Since 1968, the Mariners’ Museum and Park has been the premier maritime institution in the country, recognized by the US Congress for their extensive 35,000+ item collection and guiding mission of education and conservation. Their ocean-centric exhibits range from intricate ship models to a true-size replica of the infamous ironclad Civil War-era USS Monitor and an IMAX theater showing films about the deepest reaches of the ocean landscape.
Their 60,000 square feet museum is full of nautical history to discover, belying their belief that our world is “linked through the water.” And admission is only $1, one of the best deals you’ll find anywhere! After spending a few hours inside, explore the surrounding Mariners’ Park – one of the nation’s largest privately owned and maintained parks – where you can walk along the path by the lake, have lunch in the shade, and enjoy the tranquil setting by the James River.
Indulge your inner history buff and plan your stay at our Williamsburg bed and breakfast – history abounds in every direction, from the world-famous living history museums in the Historic Triangle to the Mariners’ Museum, which is just a scenic 30-minute drive south of Williamsburg.
One of the museum’s most fascinating exhibits focuses on the USS Monitor, which played a pivotal role in strengthening the Union’s naval fleet during the most fierce years of fighting during the Civil War. In response to devastating attacks from the Confederate ship CSS Virginia – the first vessel to have ironclad protection around its wooden hull – the Union set out to build an iron-wrapped ship of its own. Under the direction of brilliant inventor and engineer John Ericsson, the Union constructed the Monitor in less than 90 days, all the more impressive due to its massive size (it had a 30-ton, 400-horsepower engine).
It quickly entered into battle, including the much-storied CSS Monitor versus CSS Virginia Battle of Hampton Roads in March of 1862, near the museum’s current location. They launched cannons mercilessly at each other, only to end in a draw, but it demonstrated the value and protection of being clad in iron on the high seas. President Lincoln would even pay his respects with a visit to the crew aboard the Monitor, honoring their bravery and the resilience of the ship he had commissioned. The USS Monitor would also play a critical role in protecting General McClellan during the Union’s “peninsula campaign,” when months-long Civil War battles occurred in and around Yorktown, Williamsburg, and ultimately Richmond.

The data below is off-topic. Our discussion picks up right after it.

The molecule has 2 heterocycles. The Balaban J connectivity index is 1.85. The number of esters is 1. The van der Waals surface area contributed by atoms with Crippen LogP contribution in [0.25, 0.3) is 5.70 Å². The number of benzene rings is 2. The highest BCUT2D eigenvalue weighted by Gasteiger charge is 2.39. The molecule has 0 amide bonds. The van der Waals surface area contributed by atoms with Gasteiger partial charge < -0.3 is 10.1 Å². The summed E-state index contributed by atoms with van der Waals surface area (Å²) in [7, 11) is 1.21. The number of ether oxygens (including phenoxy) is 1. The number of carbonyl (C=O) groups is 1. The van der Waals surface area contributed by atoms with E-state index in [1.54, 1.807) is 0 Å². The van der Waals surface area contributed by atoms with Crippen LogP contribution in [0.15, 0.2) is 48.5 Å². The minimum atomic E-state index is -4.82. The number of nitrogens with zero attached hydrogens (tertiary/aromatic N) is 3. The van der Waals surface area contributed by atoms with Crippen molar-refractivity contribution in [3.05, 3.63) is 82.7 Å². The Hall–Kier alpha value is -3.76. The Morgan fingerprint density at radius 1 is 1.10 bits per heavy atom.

Today, you can see a life-size replica of the USS Monitor at the museum and walk along the deck, feeling what it was like for the Union soldiers who lived and fought on board over 150 years ago. You can also glimpse actual pieces of the USS Monitor, discovered 230 feet down on the ocean floor off the coast of North Carolina (it sank on New Year’s Eve of 1862). The Monitor’s legendary gun turret – the first-ever rotating turret on a sea vessel at the time – was recovered in 2002, and the museum is currently removing corrosion and chloride, exemplifying the Mariners’ goal of preserving history rather than just presenting it. You can observe their high-tech conservation methods, which include dry-ice blasting, 3-D modeling parts of the USS Monitor, and soaking the recovered iron-wrapped turret in a five-year chloride removal process.
Although the USS Monitor takes center stage with its size and maritime importance, there are numerous other exhibits to check out. You’ll see incredibly detailed model-sized replicas of historic ships from different periods, varying in size from 4 to 8 feet, alongside hulking anchors and ship turbines (each a staggering 15-20 feet tall and unreal when standing next to them). The small crafts wing showcases boat styles from around the globe, including ancient Chinese vessels and those used by indigenous Polynesian explorers on the vast Pacific Ocean.
Be sure to catch a screening in the Explorers’ Theater, where engrossing films explore the ocean’s known and still unknown, a fun and awe-inspiring experience for all ages.
Check the museum’s calendar for upcoming special lecture series in the fall of 2023, including 11/3 and 11/17, when distinguished Museum Director Emeritus John V. Quarstein will give in-depth presentations about Civil War-era ships and their fascinating history.
In addition to their aim of maritime education, the founders of the Mariners’ Museum were also inspired by nature preservation, leading them to create the 550-acre Mariners’ Park. After spending a few hours browsing through the museum (allow at least 2-3 hours to see all the exhibits), stroll along the Noland walking trail, which winds for 5 miles around Mariners’ Lake. If you’re into bird-watching, bring your binoculars, as various bird species visit the woods and waterscapes within the confines of the expansive park.
Fourteen picturesque bridges cross over the lake at different points along the Noland trail, including the impossible-to-miss “Lions Bridge,” where you’ll see several lion statues carved by the wife of the museum’s founder. The Lions Bridge abuts the James River, a perfect place to enjoy the breeze blowing in off the water and imagine the days of old when the ironclad USS Monitor sailed up this same stretch of the James.
The park also holds a Fall Festival every year (in 2023 on November 4th), when the local Newport News and Virginia peninsula community comes together for live music, pumpkin carving, beer and cider tasting, and food trucks from local restaurants.
Stay with us and dive into nautical history, maritime lore, and nature by the water at the Mariners’ Museum and Park!